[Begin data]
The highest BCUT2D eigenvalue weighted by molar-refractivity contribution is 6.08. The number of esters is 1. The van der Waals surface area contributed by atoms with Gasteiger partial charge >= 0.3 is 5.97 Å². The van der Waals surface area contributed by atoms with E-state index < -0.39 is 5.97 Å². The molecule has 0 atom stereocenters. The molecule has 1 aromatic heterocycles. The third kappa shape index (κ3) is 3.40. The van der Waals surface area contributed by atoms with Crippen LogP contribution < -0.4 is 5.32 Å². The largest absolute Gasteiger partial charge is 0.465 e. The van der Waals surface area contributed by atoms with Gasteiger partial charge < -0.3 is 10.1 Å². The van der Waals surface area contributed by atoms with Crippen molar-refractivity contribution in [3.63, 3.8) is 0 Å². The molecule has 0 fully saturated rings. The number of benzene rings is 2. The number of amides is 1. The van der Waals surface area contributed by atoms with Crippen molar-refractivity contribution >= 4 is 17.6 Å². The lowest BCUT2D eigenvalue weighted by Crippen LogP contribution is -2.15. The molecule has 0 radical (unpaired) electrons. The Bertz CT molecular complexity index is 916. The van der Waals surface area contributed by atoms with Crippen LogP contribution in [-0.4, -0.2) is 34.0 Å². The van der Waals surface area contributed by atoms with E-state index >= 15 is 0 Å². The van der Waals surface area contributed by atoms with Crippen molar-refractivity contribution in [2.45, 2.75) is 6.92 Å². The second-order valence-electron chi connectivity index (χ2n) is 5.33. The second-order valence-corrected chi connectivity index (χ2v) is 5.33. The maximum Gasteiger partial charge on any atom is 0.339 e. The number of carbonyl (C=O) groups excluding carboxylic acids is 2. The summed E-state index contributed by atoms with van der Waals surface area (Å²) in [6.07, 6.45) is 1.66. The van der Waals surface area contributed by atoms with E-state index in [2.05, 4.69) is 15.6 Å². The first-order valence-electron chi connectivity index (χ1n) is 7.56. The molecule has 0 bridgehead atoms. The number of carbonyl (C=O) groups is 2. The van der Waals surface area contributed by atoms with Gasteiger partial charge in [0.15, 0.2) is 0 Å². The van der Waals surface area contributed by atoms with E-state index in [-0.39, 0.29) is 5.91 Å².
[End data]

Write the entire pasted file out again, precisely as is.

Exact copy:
The highest BCUT2D eigenvalue weighted by molar-refractivity contribution is 6.08. The number of esters is 1. The van der Waals surface area contributed by atoms with Gasteiger partial charge >= 0.3 is 5.97 Å². The van der Waals surface area contributed by atoms with E-state index < -0.39 is 5.97 Å². The molecule has 0 atom stereocenters. The molecule has 1 aromatic heterocycles. The third kappa shape index (κ3) is 3.40. The van der Waals surface area contributed by atoms with Crippen LogP contribution < -0.4 is 5.32 Å². The largest absolute Gasteiger partial charge is 0.465 e. The van der Waals surface area contributed by atoms with Gasteiger partial charge < -0.3 is 10.1 Å². The van der Waals surface area contributed by atoms with Crippen molar-refractivity contribution in [3.63, 3.8) is 0 Å². The molecule has 0 fully saturated rings. The number of benzene rings is 2. The number of amides is 1. The van der Waals surface area contributed by atoms with Crippen molar-refractivity contribution >= 4 is 17.6 Å². The lowest BCUT2D eigenvalue weighted by Crippen LogP contribution is -2.15. The molecule has 0 radical (unpaired) electrons. The Bertz CT molecular complexity index is 916. The van der Waals surface area contributed by atoms with Crippen LogP contribution in [-0.4, -0.2) is 34.0 Å². The van der Waals surface area contributed by atoms with E-state index >= 15 is 0 Å². The van der Waals surface area contributed by atoms with Crippen molar-refractivity contribution in [2.45, 2.75) is 6.92 Å². The second-order valence-electron chi connectivity index (χ2n) is 5.33. The second-order valence-corrected chi connectivity index (χ2v) is 5.33. The maximum Gasteiger partial charge on any atom is 0.339 e. The number of carbonyl (C=O) groups excluding carboxylic acids is 2. The summed E-state index contributed by atoms with van der Waals surface area (Å²) in [6.07, 6.45) is 1.66. The van der Waals surface area contributed by atoms with E-state index in [2.05, 4.69) is 15.6 Å². The first-order valence-electron chi connectivity index (χ1n) is 7.56. The molecule has 0 bridgehead atoms. The number of carbonyl (C=O) groups is 2. The van der Waals surface area contributed by atoms with Gasteiger partial charge in [0.15, 0.2) is 0 Å². The van der Waals surface area contributed by atoms with E-state index in [-0.39, 0.29) is 5.91 Å².